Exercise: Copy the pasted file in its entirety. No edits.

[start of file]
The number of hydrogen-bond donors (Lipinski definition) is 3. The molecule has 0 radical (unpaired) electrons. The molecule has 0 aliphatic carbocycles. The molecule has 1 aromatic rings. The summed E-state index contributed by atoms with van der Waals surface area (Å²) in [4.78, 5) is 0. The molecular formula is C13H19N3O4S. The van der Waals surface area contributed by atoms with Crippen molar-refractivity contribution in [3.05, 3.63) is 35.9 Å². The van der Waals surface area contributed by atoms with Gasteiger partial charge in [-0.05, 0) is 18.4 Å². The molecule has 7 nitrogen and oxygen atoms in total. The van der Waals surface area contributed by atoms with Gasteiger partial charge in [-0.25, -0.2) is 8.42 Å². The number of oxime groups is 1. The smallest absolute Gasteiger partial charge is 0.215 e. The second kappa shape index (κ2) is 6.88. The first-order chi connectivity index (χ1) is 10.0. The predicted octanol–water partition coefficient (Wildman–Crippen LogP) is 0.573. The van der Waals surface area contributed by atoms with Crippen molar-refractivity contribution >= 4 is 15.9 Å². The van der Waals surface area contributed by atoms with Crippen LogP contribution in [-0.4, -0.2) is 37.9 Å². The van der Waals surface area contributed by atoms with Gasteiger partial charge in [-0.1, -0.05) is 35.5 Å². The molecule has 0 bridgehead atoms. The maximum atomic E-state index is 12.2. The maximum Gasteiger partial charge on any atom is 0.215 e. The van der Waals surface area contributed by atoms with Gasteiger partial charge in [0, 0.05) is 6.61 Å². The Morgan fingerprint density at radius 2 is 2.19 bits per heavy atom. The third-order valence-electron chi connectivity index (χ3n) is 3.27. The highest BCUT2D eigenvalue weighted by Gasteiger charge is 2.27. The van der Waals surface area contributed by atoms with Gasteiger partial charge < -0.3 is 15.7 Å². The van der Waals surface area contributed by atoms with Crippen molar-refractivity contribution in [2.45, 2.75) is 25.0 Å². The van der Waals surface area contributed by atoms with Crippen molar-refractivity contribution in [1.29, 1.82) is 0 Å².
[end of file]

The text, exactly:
The number of hydrogen-bond donors (Lipinski definition) is 3. The molecule has 0 radical (unpaired) electrons. The molecule has 0 aliphatic carbocycles. The molecule has 1 aromatic rings. The summed E-state index contributed by atoms with van der Waals surface area (Å²) in [4.78, 5) is 0. The molecular formula is C13H19N3O4S. The van der Waals surface area contributed by atoms with Crippen molar-refractivity contribution in [3.05, 3.63) is 35.9 Å². The van der Waals surface area contributed by atoms with Gasteiger partial charge in [-0.05, 0) is 18.4 Å². The molecule has 7 nitrogen and oxygen atoms in total. The van der Waals surface area contributed by atoms with Gasteiger partial charge in [-0.25, -0.2) is 8.42 Å². The number of oxime groups is 1. The smallest absolute Gasteiger partial charge is 0.215 e. The second kappa shape index (κ2) is 6.88. The first-order chi connectivity index (χ1) is 10.0. The predicted octanol–water partition coefficient (Wildman–Crippen LogP) is 0.573. The van der Waals surface area contributed by atoms with Crippen molar-refractivity contribution >= 4 is 15.9 Å². The van der Waals surface area contributed by atoms with Crippen LogP contribution in [-0.4, -0.2) is 37.9 Å². The van der Waals surface area contributed by atoms with Gasteiger partial charge in [-0.1, -0.05) is 35.5 Å². The molecule has 0 bridgehead atoms. The maximum atomic E-state index is 12.2. The maximum Gasteiger partial charge on any atom is 0.215 e. The van der Waals surface area contributed by atoms with Gasteiger partial charge in [0, 0.05) is 6.61 Å². The Morgan fingerprint density at radius 2 is 2.19 bits per heavy atom. The third-order valence-electron chi connectivity index (χ3n) is 3.27. The highest BCUT2D eigenvalue weighted by Gasteiger charge is 2.27. The van der Waals surface area contributed by atoms with Gasteiger partial charge < -0.3 is 15.7 Å². The van der Waals surface area contributed by atoms with Crippen molar-refractivity contribution in [2.45, 2.75) is 25.0 Å². The van der Waals surface area contributed by atoms with Crippen molar-refractivity contribution in [1.29, 1.82) is 0 Å².